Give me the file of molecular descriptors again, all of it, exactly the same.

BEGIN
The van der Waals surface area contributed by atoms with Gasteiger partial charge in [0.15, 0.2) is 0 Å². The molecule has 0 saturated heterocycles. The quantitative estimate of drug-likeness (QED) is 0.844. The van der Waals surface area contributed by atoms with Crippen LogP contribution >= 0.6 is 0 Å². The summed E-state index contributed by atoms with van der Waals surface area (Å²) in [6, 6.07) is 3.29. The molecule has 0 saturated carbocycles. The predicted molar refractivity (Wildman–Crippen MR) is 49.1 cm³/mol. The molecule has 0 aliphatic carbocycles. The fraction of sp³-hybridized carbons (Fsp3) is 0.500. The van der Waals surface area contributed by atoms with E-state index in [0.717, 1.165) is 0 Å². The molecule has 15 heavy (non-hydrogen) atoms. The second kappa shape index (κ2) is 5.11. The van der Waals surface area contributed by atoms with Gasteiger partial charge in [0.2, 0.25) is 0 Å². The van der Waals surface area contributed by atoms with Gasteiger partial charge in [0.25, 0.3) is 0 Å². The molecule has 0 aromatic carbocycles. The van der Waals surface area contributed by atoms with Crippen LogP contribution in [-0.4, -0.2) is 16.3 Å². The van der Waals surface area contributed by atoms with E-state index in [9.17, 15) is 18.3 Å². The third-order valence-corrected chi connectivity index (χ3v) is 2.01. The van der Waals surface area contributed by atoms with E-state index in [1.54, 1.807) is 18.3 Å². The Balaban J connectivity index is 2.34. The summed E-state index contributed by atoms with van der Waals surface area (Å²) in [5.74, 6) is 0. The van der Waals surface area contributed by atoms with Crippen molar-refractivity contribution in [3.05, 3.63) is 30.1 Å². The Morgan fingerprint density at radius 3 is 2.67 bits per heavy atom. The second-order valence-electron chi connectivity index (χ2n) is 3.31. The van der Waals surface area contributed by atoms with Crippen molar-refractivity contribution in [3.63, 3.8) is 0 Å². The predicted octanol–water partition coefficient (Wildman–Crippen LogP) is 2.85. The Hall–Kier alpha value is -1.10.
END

The van der Waals surface area contributed by atoms with Gasteiger partial charge in [0.15, 0.2) is 0 Å². The molecule has 0 saturated heterocycles. The quantitative estimate of drug-likeness (QED) is 0.844. The van der Waals surface area contributed by atoms with Crippen LogP contribution >= 0.6 is 0 Å². The summed E-state index contributed by atoms with van der Waals surface area (Å²) in [6, 6.07) is 3.29. The molecule has 0 saturated carbocycles. The predicted molar refractivity (Wildman–Crippen MR) is 49.1 cm³/mol. The molecule has 0 aliphatic carbocycles. The fraction of sp³-hybridized carbons (Fsp3) is 0.500. The van der Waals surface area contributed by atoms with E-state index in [0.717, 1.165) is 0 Å². The molecule has 15 heavy (non-hydrogen) atoms. The second kappa shape index (κ2) is 5.11. The van der Waals surface area contributed by atoms with Gasteiger partial charge in [0.2, 0.25) is 0 Å². The van der Waals surface area contributed by atoms with Gasteiger partial charge in [0.25, 0.3) is 0 Å². The molecule has 0 aromatic carbocycles. The van der Waals surface area contributed by atoms with Crippen LogP contribution in [-0.4, -0.2) is 16.3 Å². The van der Waals surface area contributed by atoms with E-state index in [9.17, 15) is 18.3 Å². The third-order valence-corrected chi connectivity index (χ3v) is 2.01. The van der Waals surface area contributed by atoms with E-state index in [1.54, 1.807) is 18.3 Å². The Balaban J connectivity index is 2.34. The summed E-state index contributed by atoms with van der Waals surface area (Å²) in [5.74, 6) is 0. The van der Waals surface area contributed by atoms with Crippen molar-refractivity contribution in [3.05, 3.63) is 30.1 Å². The Morgan fingerprint density at radius 3 is 2.67 bits per heavy atom. The second-order valence-electron chi connectivity index (χ2n) is 3.31. The van der Waals surface area contributed by atoms with Crippen molar-refractivity contribution in [3.63, 3.8) is 0 Å². The predicted octanol–water partition coefficient (Wildman–Crippen LogP) is 2.85. The Hall–Kier alpha value is -1.10.